“It’s a hatbox, Honey, older women, like Grandma Kelly, used to keep their good hats in them so they wouldn’t get crushed in closets."
“There’s a dress in it.” Ellen jumped back and forth a bit impatiently. “A beautiful dress. Can I get it? Huh? Please, Mother . . . It’s so beautiful. It’s the beautiful-est dress I ever saw.”
“Most beautiful, Honey” I corrected absently inspecting an antique brass cricket on a picnic table covered with aged bric-a-brac.
“Moth – er . . . will you look, please?”
I reluctantly tore my gaze from the antiques on the table. Ellen carefully set the dusty round box on the picnic table’s bench seat -- at my knee -- and rocked off the tight fitting lid. A pleasant lavender aroma wafted up to my nostrils. Smoothing back layers of creamy yellowed tissue paper, I pulled out a pretty, old-fashioned red velvet dress from another era. Cream colored lace as dainty as spun silk graced the collar and cuffs, while a jaunty red velvet ruffle encircled the hem like a boa.
Knowing the pitfalls of neighborhood yard sales, I carefully inspected every inch of that dress looking for flaws, moth holes, tears, stains, etc. The dress seemed to be in great shape for a garment of such obvious age. I held it up against Ellen’s front, and it looked like a good fit.
“Is there a price on it,” I asked, suspecting the cost would be beyond our current yard sale budget. “It probably belonged to Miss Sara, or Miss Amy -- years ago. It looks like it was never worn.”
Ellen searched the box for a price and found a little $1.00 sticker stamped on the bottom of the hatbox.
“Well, the price is right,” I smiled and peeled a dollar bill from my yard sale wad; usually Ellen didn’t placate this easily at yard sales. She grinned back and scampered off with the money to pay for her treasure.
The pretty dress in its mustard colored hatbox received an honored spot in Ellen’s room. Many times over the next several weeks, I noticed her stroking the soft folds of the dress, murmuring to it like it was a doll or a puppy.
My mother stopped by for tea on the day when Ellen first wore the dress. I watched the color drain from Mom’s face when Ellen approached her wearing the red dress. I heard her tea cup smash to the floor and witnessed Grandma Kelly retreating into a corner of the kitchen whispering, “Polly? Polly? It can’t be!”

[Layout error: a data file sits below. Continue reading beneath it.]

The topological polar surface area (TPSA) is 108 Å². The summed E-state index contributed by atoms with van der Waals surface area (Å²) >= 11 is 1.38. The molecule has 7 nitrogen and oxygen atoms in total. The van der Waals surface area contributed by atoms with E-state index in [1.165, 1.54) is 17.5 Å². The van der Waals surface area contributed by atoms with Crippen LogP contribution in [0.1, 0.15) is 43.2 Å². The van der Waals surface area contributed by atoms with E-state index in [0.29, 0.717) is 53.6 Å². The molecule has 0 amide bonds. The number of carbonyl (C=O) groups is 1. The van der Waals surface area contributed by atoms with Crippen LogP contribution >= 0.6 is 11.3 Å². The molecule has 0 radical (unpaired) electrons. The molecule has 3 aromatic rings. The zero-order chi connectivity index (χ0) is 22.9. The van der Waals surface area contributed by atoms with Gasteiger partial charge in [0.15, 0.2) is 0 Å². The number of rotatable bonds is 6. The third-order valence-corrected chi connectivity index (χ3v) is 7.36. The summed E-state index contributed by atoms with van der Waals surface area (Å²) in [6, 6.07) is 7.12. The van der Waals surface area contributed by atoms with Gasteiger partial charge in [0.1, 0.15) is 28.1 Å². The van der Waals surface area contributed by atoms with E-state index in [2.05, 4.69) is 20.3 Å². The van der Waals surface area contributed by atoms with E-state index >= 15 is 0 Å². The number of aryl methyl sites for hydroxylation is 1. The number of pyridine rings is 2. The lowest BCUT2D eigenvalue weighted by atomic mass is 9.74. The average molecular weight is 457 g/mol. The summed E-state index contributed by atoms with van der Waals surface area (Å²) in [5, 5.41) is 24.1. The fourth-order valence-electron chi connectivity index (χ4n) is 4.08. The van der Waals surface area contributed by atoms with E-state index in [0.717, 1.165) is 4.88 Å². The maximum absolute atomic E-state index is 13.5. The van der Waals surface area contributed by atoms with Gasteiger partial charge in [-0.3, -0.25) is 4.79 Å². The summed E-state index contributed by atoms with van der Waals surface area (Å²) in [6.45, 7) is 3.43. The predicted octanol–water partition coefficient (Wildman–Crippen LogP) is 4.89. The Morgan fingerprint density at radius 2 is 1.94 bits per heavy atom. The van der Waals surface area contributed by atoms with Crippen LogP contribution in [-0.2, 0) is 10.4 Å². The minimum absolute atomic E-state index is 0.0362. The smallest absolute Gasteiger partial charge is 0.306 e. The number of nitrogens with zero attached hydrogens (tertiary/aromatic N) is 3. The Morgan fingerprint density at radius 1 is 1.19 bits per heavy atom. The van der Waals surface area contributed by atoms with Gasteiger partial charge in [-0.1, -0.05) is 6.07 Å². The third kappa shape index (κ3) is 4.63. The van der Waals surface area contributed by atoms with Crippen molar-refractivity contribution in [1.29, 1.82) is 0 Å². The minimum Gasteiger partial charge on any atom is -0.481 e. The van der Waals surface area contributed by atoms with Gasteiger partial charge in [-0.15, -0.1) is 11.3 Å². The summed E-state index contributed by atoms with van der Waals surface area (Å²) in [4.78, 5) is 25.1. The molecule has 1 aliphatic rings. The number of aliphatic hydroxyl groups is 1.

“Mom,” I shouted. “Mom, what’s wrong?”
Ellen stood before my mother with a little smirk on her face . . . for a moment, in that dress, it didn’t even look like my Ellen. Her hair looked darker, curlier, her eyes seemed larger, wider.
“Yes, Mother.” She turned toward me and I saw that of course it was my Ellen . . . The light must have been playing tricks.
“Go play in your room, Honey, Grandma Kelly’s a little upset. Maybe you should put the new dress back in its pretty box so you don’t get it dirty.”
Grandma Kelly clutched at her bosom and watched the child leave the room. “That dress,” she whispered. “Where’d you get that dress?”
“After the two old Chase sisters, Miss Sara, and Miss Amy died this summer, the town held a huge yard sale to pay up the taxes on their old house. Ellen found that dress in the Chase house . . . she really loves it.”
“Get rid of it,” my mother hissed. “They buried Polly in that dress.”
“Polly Chase was Miss Sara and Miss Amy’s younger sister. Polly was born wrong . . . she liked to hurt people. They said whenever she stamped her little feet -- people were apt to get hurt . . . or even die. The townsfolk said she killed her own mother. I’ve always thought that was why Miss Sara and Miss Amy never got married. Never wanted to have children. I think they were afraid after Polly. Such a pretty little thing . . . no one would have ever known . . .”
My mother told the story and my mind watched the pretty little girl in the red velvet dress shove an attractive dark-haired woman into the broken boards of an old well behind the Chase house.
Unable to tear my mind away, I watched as the little girl picked up her skipping rope and bounced down the garden path singing a little jingle:
“Polly, Polly Red Dress, she’s so sweet
Polly, Polly Red Dress stamps her feet
Polly pushed her mother and knocked her down the well.
Polly knows a secret but no one’s gonna tell!”
I’d forgotten that jingle. Throughout my childhood we sang that little tune while skipping rope, playing hopscotch, and countless other childhood pastimes. I’d never even thought about it. It was just one of those old jingles . . .
“What happened to Polly?” I whispered.
“Auto accident,” Mom said. “Polly and her father both died. Whole town turned out for the funeral. She had that dress on in the casket . . . I SAW her. Creepy little smirk on her face even after she was dead.”
I reached out and grasped my mother’s cold shaking hand. “You’re upset, I said. Let me make you a fresh cup of tea.”
As I plugged my old teapot into the outlet, I didn’t notice the worn electrical cord. Death enveloped me almost painlessly as the current surged through my body. Death took my mother, also – still clutching my hand. Death turned us into two lifeless husks on the cold kitchen linoleum.
From her room, my daughter skipped rope and sang a silly little jingle:
“Ellen, Ellen Red Dress, she’s so sweet
Ellen, Ellen Red Dress, stamps her feet
Ellen cut the wires and watched her mother fry.
Ellen knows a secret, more are gonna die.”